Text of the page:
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Title: Short Circuits in the Brain Speaker: Apurva Bhatty Time: 3:05pm‐3:55pm Place: PHY 108

The brain's connectivity diagram is a directed graph with cell bodies as vertices and axons and dendrites as directed edges. While the complete directed graph of the human brain's circuits has not been fully defined or understood, short characteristic circuits (subgraphs) have been identified and partially understood in humans, insects, and other animals. I will describe three key circuits in asynchronous neural information processing (detection and discrimination):

and how they are connected together in visual and auditory perception and motor control, with examples of sound localization and sound recognition, stereo-depth-perception, spatial perception and looming (obstacle avoidance) response in human and insect circuits.

Title: A Report on a Knot Quandle Coloring Project, Part II Speaker: Masahiko Saito Time: 3:05pm‐3:55pm Place: PHY 108

This is a continuation of Edwin's talk. I would like to go over some of the actual outputs obtained, and make observations and comments. The actual data are intriguing in many aspects. For example, the distributions of certain types of quandles are polarized depending on the order of quandles. The data I plan to go over include characterizing the 431 connected quandles in the list, which quandles give the same coloring numbers for all knots in the list, and relations to extensions of quandles by cocycles. More open questions and conjectures from outputs will be discussed.

Title: A Report on a Knot Quandle Coloring Project Speaker: Masahiko Saito Time: 3:05pm‐3:55pm Place: PHY 108

This concerns a project that Masahico Saito, Mohamed Elhamdadi, Tim Yeatman and I are working on. As is known, given a quandle \(Q\) then the number \(N(Q,K)\) of “colorings” of a knot \(K\) by \(Q\) is a knot invariant. If \(Q\) is generated by one of the colorings then \(Q\) must be a connected quandle. Now, thanks to Leandro Vendramin, we have a complete list of the 431 finite connected quandles of orders \(< 36\). Also we have available from various places descriptions of 12965 knots with up to 13 crossings. Our goal is in part to find and analyze a \(431\times 12965\) matrix \(M\) with \(M(i,j)=N(\text{quandle}(i),\text{knot}(j))\). I will discuss our progress so far and some apparently open questions that this project provokes. The talk will be more or less self-contained.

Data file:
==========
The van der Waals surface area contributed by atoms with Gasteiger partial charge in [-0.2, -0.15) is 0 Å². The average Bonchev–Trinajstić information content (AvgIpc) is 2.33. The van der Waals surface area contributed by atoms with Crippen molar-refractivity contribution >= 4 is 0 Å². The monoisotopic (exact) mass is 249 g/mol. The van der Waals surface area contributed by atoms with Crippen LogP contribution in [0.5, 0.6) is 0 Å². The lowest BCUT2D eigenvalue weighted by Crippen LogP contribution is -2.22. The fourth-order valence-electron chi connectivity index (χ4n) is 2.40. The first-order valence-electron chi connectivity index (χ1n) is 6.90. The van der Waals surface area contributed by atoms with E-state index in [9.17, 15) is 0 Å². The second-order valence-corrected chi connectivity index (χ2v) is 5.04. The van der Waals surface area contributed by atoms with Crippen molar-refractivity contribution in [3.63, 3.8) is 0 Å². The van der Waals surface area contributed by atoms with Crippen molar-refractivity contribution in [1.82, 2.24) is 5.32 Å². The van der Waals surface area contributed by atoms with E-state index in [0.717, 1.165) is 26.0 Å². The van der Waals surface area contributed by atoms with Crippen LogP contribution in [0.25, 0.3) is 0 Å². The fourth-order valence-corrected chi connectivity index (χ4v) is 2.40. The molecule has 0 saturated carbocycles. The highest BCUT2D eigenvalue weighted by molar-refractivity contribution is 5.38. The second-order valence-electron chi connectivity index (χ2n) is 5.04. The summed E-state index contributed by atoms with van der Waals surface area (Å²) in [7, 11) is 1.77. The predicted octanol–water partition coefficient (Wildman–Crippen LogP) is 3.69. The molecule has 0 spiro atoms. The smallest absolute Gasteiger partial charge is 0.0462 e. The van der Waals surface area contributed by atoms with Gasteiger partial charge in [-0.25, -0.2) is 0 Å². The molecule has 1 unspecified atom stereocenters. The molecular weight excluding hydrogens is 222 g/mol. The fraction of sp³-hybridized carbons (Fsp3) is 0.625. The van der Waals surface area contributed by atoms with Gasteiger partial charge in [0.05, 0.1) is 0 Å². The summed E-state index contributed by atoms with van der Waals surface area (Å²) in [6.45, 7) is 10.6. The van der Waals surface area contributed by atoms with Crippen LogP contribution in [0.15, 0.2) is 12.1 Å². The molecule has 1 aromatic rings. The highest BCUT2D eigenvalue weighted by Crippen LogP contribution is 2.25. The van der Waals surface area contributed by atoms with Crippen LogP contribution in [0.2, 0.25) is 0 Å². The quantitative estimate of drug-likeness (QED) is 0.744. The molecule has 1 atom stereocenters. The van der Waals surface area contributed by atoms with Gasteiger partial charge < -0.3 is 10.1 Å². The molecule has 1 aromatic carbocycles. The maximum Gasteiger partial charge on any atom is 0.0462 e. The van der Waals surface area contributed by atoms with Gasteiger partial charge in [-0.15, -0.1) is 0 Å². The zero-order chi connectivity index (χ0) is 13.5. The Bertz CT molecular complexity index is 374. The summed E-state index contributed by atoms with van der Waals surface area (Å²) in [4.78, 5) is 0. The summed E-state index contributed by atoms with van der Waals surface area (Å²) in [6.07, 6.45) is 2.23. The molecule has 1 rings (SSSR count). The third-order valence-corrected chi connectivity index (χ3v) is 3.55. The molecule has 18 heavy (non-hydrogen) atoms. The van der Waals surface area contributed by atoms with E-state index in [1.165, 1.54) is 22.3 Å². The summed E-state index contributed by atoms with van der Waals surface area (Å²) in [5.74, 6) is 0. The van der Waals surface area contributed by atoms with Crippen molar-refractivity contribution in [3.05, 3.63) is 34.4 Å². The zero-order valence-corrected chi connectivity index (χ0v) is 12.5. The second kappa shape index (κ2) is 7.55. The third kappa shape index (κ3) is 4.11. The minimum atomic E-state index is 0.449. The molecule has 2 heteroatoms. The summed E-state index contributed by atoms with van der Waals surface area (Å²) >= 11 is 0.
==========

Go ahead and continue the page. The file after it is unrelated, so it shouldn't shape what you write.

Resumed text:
No seminar this week.

Title: Discrete Wavelets and Image Compression Speaker: Catherine Bénéteau Time: 3:05pm‐3:55pm Place: PHY 108

Wavelet theory was an immensely popular research area in the 1990’s that brought together ideas from people working in completely different areas such as electrical engineering, physics, mathematics, and computer science. In mathematics, the subject attracted researchers from real and harmonic analysis, statistics, and approximation theory. Applications of wavelets turn up in lots of different places such as identifying art or handwriting forgeries, JPEG2000 image compression, and FBI fingerprint storage algorithms, among others. In this talk, I will discuss Discrete Wavelet transforms, how they can be used in image compression, and their connections to the famous breakthroughs of Ingrid Daubechies in the late 1980s and early 1990s.

Title: On charts with three crossings representing \(2\)-knots Speaker: Teruo Nagase and Akiko Shima, Tokai University Japan Time: 3:05pm‐3:55pm Place: PHY 108

A chart is an oriented labeled graph in a disk satisfying some conditions. A chart represents an embedded oriented surface in \(4\)-space. We introduce results about charts with three crossings. And we prove the first useful lemma and introduce properties of \(k\)-minimal charts.

Title: Deterministic Acoustic Models Speaker: Apurva Bhatty Time: 3:05pm‐3:55pm Place: PHY 108

Reflections occur in a deterministic fashion, and for small values of \(n\) (\(n\) reflections), the deterministic model is an accurate representation of the physical interaction of sound and media. Simulation of pressure waves and sound propagation in complex environments and inhomogeneous media can model the effects of TBI (trauma to the brain and skull) and changes in diffusion (DTI) activity in the brain. Discrete and graph theory mathematical algorithms and techniques can help to segment and divide the work of these medical simulations onto scalable modular software that can take advantage of parallel processing in multi-core CPUs and in many-core GPU Chips for speed-up in numerical modeling. I will describe discrete approaches to real-time acoustic simulation and of perceptual modeling in synthetic soundscapes and environments for 3D audio.